Globalisation, technological development and increased competition have changed the conditions for many state-owned enterprises (SOEs). As a consequence, the state as an owner has had to adapt its portfolio of companies over time – reflecting also changing rationales for state ownership. The OECD does not take a position on whether or not the state should own enterprises, which should be dependent on a number of factors related to the national economy as well as domestic policy choices. However, experience shows that the SOE sector can either promote or hamper economic and social development. This depends on the extent to which SOEs operate in a sound regulatory and competition environment. It also depends on good governance – the state acting as a professional and active owner plays a key role in this regard.

Privatisation is complex and challenging, and it needs to be done right. It requires adequate preparation and planning, as well as careful execution. With over 40 years of national experiences with privatisations across the OECD area and beyond, practitioners and policy makers can learn from each other’s experiences, pitfalls and successes.

Drawing on accumulated experiences and case examples, this Policy Maker’s Guide to Privatisation provides practical advice to decision-makers on the key stages of privatisation from start to finish. It addresses fundamental questions policy makers should ask themselves before embarking on the process; steps to take to prepare a sale; steps to take during the sale – addressing key topics such as valuation and pricing; as well as what to expect post-privatisation. Newcomers to the process are likely to find it especially useful.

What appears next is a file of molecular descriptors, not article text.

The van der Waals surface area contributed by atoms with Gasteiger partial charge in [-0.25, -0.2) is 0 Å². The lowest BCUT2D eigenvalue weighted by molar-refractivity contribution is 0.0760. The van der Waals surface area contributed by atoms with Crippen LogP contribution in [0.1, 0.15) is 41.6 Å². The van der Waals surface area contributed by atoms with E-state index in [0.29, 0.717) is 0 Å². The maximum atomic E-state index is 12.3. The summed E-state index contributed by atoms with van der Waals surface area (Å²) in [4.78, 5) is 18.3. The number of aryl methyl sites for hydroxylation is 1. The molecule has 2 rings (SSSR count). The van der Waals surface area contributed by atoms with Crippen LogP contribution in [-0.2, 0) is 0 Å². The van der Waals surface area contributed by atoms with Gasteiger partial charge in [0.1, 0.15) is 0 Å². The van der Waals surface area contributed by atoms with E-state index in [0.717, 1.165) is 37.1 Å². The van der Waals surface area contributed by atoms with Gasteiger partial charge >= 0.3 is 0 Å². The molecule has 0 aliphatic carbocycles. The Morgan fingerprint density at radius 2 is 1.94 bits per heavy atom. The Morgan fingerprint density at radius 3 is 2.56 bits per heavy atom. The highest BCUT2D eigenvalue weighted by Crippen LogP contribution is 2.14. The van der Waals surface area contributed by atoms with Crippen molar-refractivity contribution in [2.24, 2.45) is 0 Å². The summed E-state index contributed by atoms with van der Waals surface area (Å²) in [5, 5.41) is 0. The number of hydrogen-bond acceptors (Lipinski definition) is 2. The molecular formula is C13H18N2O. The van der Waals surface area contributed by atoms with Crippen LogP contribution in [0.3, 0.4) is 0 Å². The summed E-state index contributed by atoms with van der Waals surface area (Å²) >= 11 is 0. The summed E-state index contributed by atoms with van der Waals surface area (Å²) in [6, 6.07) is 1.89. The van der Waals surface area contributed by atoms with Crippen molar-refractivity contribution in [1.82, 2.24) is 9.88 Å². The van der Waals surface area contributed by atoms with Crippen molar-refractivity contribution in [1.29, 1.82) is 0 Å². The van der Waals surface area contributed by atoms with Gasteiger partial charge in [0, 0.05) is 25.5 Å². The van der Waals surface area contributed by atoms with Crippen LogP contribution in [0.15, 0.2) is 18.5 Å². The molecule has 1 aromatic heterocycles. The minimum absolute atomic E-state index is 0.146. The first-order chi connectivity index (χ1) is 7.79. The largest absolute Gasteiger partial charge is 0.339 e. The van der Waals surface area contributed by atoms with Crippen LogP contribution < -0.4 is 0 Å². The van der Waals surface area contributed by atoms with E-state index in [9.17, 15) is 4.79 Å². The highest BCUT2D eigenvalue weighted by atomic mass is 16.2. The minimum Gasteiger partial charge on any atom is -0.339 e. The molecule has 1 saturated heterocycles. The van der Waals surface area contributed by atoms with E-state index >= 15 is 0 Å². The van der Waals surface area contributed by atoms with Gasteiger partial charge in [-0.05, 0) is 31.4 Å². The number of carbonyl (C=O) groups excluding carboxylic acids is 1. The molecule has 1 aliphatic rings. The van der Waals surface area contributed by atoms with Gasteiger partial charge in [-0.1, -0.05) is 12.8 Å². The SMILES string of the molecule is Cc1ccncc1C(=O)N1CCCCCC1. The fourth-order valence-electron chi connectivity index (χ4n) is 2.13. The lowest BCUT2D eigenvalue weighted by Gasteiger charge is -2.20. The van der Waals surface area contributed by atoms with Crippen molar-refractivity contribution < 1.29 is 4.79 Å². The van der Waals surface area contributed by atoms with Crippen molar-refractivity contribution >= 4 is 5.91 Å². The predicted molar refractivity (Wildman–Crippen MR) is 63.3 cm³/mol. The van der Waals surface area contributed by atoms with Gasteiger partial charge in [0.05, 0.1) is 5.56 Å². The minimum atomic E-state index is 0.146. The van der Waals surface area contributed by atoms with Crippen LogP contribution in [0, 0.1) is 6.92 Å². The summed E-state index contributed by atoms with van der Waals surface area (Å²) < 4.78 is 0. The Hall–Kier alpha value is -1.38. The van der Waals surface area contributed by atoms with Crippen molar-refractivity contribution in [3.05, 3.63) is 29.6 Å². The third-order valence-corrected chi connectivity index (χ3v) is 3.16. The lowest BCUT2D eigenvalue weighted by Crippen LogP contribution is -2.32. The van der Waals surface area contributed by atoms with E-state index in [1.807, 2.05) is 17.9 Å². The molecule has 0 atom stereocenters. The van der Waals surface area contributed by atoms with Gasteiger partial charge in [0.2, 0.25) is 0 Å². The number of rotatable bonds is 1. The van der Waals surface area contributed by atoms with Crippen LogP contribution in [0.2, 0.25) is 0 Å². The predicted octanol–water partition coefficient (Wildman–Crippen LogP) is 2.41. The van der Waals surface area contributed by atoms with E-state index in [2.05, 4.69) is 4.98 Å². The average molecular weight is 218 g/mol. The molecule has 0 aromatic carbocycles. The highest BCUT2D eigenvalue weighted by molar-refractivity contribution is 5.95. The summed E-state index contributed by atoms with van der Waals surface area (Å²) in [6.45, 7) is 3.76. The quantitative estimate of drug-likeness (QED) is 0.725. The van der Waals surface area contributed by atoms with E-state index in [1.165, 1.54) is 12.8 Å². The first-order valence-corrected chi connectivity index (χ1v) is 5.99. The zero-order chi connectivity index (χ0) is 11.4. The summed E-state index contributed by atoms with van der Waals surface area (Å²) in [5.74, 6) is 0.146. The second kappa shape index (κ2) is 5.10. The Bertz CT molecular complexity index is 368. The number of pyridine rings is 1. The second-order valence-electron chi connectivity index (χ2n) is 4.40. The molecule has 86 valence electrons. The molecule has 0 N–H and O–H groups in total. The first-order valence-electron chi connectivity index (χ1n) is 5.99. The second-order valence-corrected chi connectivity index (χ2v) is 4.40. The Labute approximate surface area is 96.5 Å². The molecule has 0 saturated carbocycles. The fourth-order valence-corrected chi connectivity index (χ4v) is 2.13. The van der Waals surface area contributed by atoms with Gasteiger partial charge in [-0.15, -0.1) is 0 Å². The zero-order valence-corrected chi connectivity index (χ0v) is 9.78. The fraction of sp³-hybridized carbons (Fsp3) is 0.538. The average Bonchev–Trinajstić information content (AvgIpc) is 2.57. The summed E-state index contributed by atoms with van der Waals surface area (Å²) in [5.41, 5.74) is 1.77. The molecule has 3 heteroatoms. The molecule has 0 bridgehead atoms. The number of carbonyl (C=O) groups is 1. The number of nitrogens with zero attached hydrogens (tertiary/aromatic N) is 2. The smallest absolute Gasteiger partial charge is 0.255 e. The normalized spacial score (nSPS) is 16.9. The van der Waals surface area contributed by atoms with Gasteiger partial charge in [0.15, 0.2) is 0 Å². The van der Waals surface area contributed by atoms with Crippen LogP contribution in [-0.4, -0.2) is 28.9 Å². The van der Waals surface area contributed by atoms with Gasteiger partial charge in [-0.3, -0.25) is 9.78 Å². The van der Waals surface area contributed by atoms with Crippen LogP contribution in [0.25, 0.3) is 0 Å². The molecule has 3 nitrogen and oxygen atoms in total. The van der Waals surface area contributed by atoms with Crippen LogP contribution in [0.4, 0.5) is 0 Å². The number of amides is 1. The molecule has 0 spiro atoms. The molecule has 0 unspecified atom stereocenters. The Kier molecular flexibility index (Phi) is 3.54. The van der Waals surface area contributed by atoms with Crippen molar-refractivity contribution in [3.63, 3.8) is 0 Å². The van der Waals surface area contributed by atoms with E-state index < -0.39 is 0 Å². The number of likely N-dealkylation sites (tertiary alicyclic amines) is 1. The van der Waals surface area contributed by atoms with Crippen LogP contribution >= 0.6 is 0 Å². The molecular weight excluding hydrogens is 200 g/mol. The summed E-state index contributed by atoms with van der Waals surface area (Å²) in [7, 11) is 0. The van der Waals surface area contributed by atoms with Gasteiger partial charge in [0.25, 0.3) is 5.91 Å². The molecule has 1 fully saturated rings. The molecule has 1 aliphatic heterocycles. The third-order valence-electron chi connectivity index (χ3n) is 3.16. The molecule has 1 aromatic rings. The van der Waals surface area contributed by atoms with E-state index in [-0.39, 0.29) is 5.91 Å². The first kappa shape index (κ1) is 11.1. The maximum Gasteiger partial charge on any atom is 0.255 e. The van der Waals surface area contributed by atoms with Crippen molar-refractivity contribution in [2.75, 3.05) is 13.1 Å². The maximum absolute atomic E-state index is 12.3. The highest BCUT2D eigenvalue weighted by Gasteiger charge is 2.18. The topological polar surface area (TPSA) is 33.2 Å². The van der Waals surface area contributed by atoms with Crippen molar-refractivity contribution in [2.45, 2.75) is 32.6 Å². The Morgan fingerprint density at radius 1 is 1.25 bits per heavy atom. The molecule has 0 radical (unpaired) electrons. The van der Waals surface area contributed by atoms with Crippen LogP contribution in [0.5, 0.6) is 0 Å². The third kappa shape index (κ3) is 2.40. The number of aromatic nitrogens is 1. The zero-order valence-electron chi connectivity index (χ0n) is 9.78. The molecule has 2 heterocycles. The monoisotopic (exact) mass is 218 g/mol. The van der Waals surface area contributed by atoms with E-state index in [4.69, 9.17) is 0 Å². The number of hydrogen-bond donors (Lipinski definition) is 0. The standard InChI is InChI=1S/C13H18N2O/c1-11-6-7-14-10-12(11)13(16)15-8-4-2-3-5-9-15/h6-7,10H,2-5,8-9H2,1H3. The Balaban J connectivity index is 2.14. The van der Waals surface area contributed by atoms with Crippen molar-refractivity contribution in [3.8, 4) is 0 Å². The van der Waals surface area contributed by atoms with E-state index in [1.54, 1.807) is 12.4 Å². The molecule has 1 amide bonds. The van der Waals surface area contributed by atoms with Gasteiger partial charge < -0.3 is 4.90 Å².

A number of countries are in the process of reforming the way in which they organise and manage their SOEs. They often take the internationally agreed OECD Guidelines on Corporate Governance of State-Owned Enterprises as a point of departure. The present Guide is an important complement to the existing consensus on state ownership practices expressed in the Guidelines. It underlines key tenants including good corporate governance, transparency, and integrity – which are all key ingredients to successful privatisations.

The OECD Working Party on State Ownership and Privatisation Practices codifies best practice and monitors SOE-related developments and policy making, and it provides a forum where policy makers and practitioners can turn to for advice. An increasing number of countries participate in this forum and use OECD experiences as inspiration for their national reform processes and privatisations.

Government investments and divestments in the corporate sector happen all the time, so the question of efficiently privatising continues to impose itself. I invite the engagement of national policy makers with the Working Party, and I recommend this Guide as an introduction to our thinking on this important subject.


Lars Erik Fredriksson


Working Party on State-Ownership and Privatisation Practices

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